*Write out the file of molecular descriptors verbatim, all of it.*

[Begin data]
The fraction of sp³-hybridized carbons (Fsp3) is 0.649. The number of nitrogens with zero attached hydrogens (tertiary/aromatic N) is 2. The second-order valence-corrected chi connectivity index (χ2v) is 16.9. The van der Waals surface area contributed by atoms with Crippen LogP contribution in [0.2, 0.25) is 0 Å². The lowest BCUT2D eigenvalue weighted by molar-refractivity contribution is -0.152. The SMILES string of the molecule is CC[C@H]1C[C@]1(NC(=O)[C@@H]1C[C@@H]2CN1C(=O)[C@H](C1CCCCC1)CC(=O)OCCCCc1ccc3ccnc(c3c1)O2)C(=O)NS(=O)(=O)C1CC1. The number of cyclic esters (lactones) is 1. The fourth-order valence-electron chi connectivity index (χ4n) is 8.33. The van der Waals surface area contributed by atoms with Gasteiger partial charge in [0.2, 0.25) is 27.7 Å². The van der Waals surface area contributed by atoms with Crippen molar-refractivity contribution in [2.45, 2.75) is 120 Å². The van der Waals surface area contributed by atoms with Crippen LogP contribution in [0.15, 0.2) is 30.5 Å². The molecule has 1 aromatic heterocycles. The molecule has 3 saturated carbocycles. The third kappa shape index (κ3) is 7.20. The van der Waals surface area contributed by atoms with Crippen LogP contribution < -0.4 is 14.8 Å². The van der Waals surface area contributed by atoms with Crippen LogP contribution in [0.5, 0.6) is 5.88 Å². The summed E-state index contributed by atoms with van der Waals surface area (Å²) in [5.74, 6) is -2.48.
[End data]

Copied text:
The fraction of sp³-hybridized carbons (Fsp3) is 0.649. The number of nitrogens with zero attached hydrogens (tertiary/aromatic N) is 2. The second-order valence-corrected chi connectivity index (χ2v) is 16.9. The van der Waals surface area contributed by atoms with Crippen LogP contribution in [0.2, 0.25) is 0 Å². The lowest BCUT2D eigenvalue weighted by molar-refractivity contribution is -0.152. The SMILES string of the molecule is CC[C@H]1C[C@]1(NC(=O)[C@@H]1C[C@@H]2CN1C(=O)[C@H](C1CCCCC1)CC(=O)OCCCCc1ccc3ccnc(c3c1)O2)C(=O)NS(=O)(=O)C1CC1. The number of cyclic esters (lactones) is 1. The fourth-order valence-electron chi connectivity index (χ4n) is 8.33. The van der Waals surface area contributed by atoms with Gasteiger partial charge in [0.2, 0.25) is 27.7 Å². The van der Waals surface area contributed by atoms with Crippen molar-refractivity contribution in [2.45, 2.75) is 120 Å². The van der Waals surface area contributed by atoms with Crippen LogP contribution in [0.15, 0.2) is 30.5 Å². The molecule has 1 aromatic heterocycles. The molecule has 3 saturated carbocycles. The third kappa shape index (κ3) is 7.20. The van der Waals surface area contributed by atoms with Crippen LogP contribution < -0.4 is 14.8 Å². The van der Waals surface area contributed by atoms with Crippen LogP contribution in [0.5, 0.6) is 5.88 Å². The summed E-state index contributed by atoms with van der Waals surface area (Å²) in [5.74, 6) is -2.48.